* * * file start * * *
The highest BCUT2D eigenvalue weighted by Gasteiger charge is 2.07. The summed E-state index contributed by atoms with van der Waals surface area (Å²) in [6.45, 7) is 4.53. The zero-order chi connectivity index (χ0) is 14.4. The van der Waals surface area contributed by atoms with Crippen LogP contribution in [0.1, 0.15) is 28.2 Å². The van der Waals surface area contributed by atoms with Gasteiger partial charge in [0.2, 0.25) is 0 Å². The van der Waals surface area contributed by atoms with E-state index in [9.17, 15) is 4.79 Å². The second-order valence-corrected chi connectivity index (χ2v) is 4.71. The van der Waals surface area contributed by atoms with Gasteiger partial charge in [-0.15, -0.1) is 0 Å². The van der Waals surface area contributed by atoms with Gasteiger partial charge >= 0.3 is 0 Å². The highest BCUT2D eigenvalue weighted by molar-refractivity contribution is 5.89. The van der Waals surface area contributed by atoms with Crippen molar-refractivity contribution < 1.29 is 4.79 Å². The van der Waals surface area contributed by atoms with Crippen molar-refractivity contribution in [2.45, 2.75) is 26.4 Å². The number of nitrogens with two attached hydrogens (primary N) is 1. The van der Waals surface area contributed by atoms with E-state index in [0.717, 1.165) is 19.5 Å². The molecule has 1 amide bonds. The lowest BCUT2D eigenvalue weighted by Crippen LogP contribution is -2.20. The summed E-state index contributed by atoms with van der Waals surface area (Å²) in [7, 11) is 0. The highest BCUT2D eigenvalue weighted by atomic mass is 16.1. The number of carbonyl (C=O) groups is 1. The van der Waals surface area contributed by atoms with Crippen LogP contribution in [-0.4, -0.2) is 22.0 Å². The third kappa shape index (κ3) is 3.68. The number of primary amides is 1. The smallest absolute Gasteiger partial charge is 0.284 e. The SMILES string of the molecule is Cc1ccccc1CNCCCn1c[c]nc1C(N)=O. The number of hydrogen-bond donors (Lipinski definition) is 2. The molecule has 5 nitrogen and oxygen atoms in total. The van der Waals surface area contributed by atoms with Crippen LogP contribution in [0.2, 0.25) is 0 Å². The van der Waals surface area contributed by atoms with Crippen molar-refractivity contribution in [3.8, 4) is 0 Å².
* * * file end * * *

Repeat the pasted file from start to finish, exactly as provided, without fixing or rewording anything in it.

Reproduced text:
The highest BCUT2D eigenvalue weighted by Gasteiger charge is 2.07. The summed E-state index contributed by atoms with van der Waals surface area (Å²) in [6.45, 7) is 4.53. The zero-order chi connectivity index (χ0) is 14.4. The van der Waals surface area contributed by atoms with Crippen LogP contribution in [0.1, 0.15) is 28.2 Å². The van der Waals surface area contributed by atoms with Gasteiger partial charge in [0.2, 0.25) is 0 Å². The van der Waals surface area contributed by atoms with E-state index in [9.17, 15) is 4.79 Å². The second-order valence-corrected chi connectivity index (χ2v) is 4.71. The van der Waals surface area contributed by atoms with Gasteiger partial charge in [-0.15, -0.1) is 0 Å². The van der Waals surface area contributed by atoms with Gasteiger partial charge >= 0.3 is 0 Å². The highest BCUT2D eigenvalue weighted by molar-refractivity contribution is 5.89. The van der Waals surface area contributed by atoms with Crippen molar-refractivity contribution < 1.29 is 4.79 Å². The van der Waals surface area contributed by atoms with Crippen molar-refractivity contribution in [2.45, 2.75) is 26.4 Å². The number of nitrogens with two attached hydrogens (primary N) is 1. The van der Waals surface area contributed by atoms with E-state index in [0.717, 1.165) is 19.5 Å². The molecule has 1 amide bonds. The lowest BCUT2D eigenvalue weighted by Crippen LogP contribution is -2.20. The summed E-state index contributed by atoms with van der Waals surface area (Å²) in [7, 11) is 0. The highest BCUT2D eigenvalue weighted by atomic mass is 16.1. The number of carbonyl (C=O) groups is 1. The van der Waals surface area contributed by atoms with Crippen LogP contribution in [-0.4, -0.2) is 22.0 Å². The third kappa shape index (κ3) is 3.68. The number of primary amides is 1. The smallest absolute Gasteiger partial charge is 0.284 e. The SMILES string of the molecule is Cc1ccccc1CNCCCn1c[c]nc1C(N)=O. The number of hydrogen-bond donors (Lipinski definition) is 2. The molecule has 5 nitrogen and oxygen atoms in total. The van der Waals surface area contributed by atoms with Crippen LogP contribution in [0.2, 0.25) is 0 Å². The van der Waals surface area contributed by atoms with Crippen molar-refractivity contribution in [3.8, 4) is 0 Å².